A few tips to further improve your next treated wood timber landscape installation project

Even though concrete block seems to be the most commonly used construction material for raised beds and retaining walls in the residential landscape, I personally find wood (treated wood timbers in particular) to be superior in many ways.

For starters, not only is wood a completely renewable resource, but a properly installed treated wood structure (including adequate drainage) will easily last 20-25 years.  In my opinion, a beautifully designed and constructed wood timber planting box, retaining wall, etc. is far more natural in appearance and complementary to adjacent plant material than its concrete counterpart.  I realize that an argument can be made in that concrete block installations are more expensive because they are to be considered “forever” where wood will eventually deteriorate over time.  This point is absolutely correct in that the concrete block itself will likely outlast it’s owner!  Pacocha - Wood Preservative Freshly Applied to Cut Timber EndsHowever, it is my experience that even a professionally installed concrete block wall (with suitable drainage) will eventually shift from long term exposure to seasonal water freeze/thaw cycles, nearby expanding tree root growth, nearby excavation/digging, etc. making it’s segmented formal installation approach somewhat less desirable both visually and structurally when failure finally occurs.  Even though treated wood timbers do not easily lend themselves to curved type/designed landscape installations like segmental block units can, they still get my unabashed vote in the landscape design process whenever possible.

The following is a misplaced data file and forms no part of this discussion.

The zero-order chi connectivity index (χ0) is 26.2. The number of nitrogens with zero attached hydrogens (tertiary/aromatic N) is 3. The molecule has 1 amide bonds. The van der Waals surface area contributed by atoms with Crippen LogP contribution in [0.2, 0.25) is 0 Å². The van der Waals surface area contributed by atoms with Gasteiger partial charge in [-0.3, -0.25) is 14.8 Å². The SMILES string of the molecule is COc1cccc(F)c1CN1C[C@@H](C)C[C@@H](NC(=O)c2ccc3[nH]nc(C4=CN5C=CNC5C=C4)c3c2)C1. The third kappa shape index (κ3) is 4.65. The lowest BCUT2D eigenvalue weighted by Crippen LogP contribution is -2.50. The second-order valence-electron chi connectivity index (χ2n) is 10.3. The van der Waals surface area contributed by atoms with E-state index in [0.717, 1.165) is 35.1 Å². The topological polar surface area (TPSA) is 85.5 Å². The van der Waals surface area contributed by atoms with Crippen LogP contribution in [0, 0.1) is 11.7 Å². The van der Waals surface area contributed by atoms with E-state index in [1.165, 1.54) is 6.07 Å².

Here are a few tips to extend the life and improve the quality of your next wood timber installation project.

Pacocha - Soil Excavated - Ready for Stone Sub Base– Use properly treated wood timbers rated for direct soil contact according to the American Wood Protection Standard (UC4A – Ground Contact General Use)Pacocha - Ground Contact AWPA U1 UC4A Wood Timber Tag

– Use large dimensioned properly rated/treated wood timbers whenever possible.  By choosing a minimum sized 6″ x 6″ treated wood timber (in lieu of 3″ x 5″, 4″ x 4″ or 4″ x 6″ timbers) will be less likely to warp and twist over time.

– Apply a suitable preservative to all end cuts made during the installation process.

– Prevent “always wet” soil conditions below/around wood timber structure by installing suitable drainage improvements wherever necessary.

Pacocha - Applying Wood Preservative to Cut Timber– Use a suitable stone sub-base below initial course of wood timbers to further improve water drainage and to strengthen the overall installation.

Please be sure to contact Pacocha Landscaping Services, Inc. for assistance with your next wood timber installation project.  Thank you for visiting our site and have a great day!

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4 thoughts on “A few tips to further improve your next treated wood timber landscape installation project”

  1. I thought it was interesting how the article mentioned that properly treated wood can easily last 20-25 years. My wife and I have decided we need a retaining wall for our backyard, but my wife doesn’t like the look of concrete. We might look into getting landscaping timber that has been treated properly so as to last and add beauty to our yard.

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